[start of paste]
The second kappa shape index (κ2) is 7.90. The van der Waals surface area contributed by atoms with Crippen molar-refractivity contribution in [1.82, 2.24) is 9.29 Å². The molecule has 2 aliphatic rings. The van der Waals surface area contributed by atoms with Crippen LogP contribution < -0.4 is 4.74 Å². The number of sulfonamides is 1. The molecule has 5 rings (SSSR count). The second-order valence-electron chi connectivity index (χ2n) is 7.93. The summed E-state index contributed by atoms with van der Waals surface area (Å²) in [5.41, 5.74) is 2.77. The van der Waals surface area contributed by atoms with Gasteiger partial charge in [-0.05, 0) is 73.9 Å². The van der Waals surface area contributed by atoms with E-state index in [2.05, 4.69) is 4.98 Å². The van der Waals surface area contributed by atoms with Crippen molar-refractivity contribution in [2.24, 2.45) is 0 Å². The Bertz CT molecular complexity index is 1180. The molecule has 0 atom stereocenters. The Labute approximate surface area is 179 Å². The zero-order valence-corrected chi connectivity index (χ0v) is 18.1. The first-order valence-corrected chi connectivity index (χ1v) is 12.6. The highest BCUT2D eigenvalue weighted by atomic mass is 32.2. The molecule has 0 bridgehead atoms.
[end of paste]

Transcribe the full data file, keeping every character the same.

The second kappa shape index (κ2) is 7.90. The van der Waals surface area contributed by atoms with Crippen molar-refractivity contribution in [1.82, 2.24) is 9.29 Å². The molecule has 2 aliphatic rings. The van der Waals surface area contributed by atoms with Crippen LogP contribution < -0.4 is 4.74 Å². The number of sulfonamides is 1. The molecule has 5 rings (SSSR count). The second-order valence-electron chi connectivity index (χ2n) is 7.93. The summed E-state index contributed by atoms with van der Waals surface area (Å²) in [5.41, 5.74) is 2.77. The van der Waals surface area contributed by atoms with Gasteiger partial charge in [-0.05, 0) is 73.9 Å². The van der Waals surface area contributed by atoms with E-state index in [2.05, 4.69) is 4.98 Å². The van der Waals surface area contributed by atoms with Crippen molar-refractivity contribution in [2.24, 2.45) is 0 Å². The Bertz CT molecular complexity index is 1180. The molecule has 0 atom stereocenters. The Labute approximate surface area is 179 Å². The zero-order valence-corrected chi connectivity index (χ0v) is 18.1. The first-order valence-corrected chi connectivity index (χ1v) is 12.6. The highest BCUT2D eigenvalue weighted by atomic mass is 32.2. The molecule has 0 bridgehead atoms.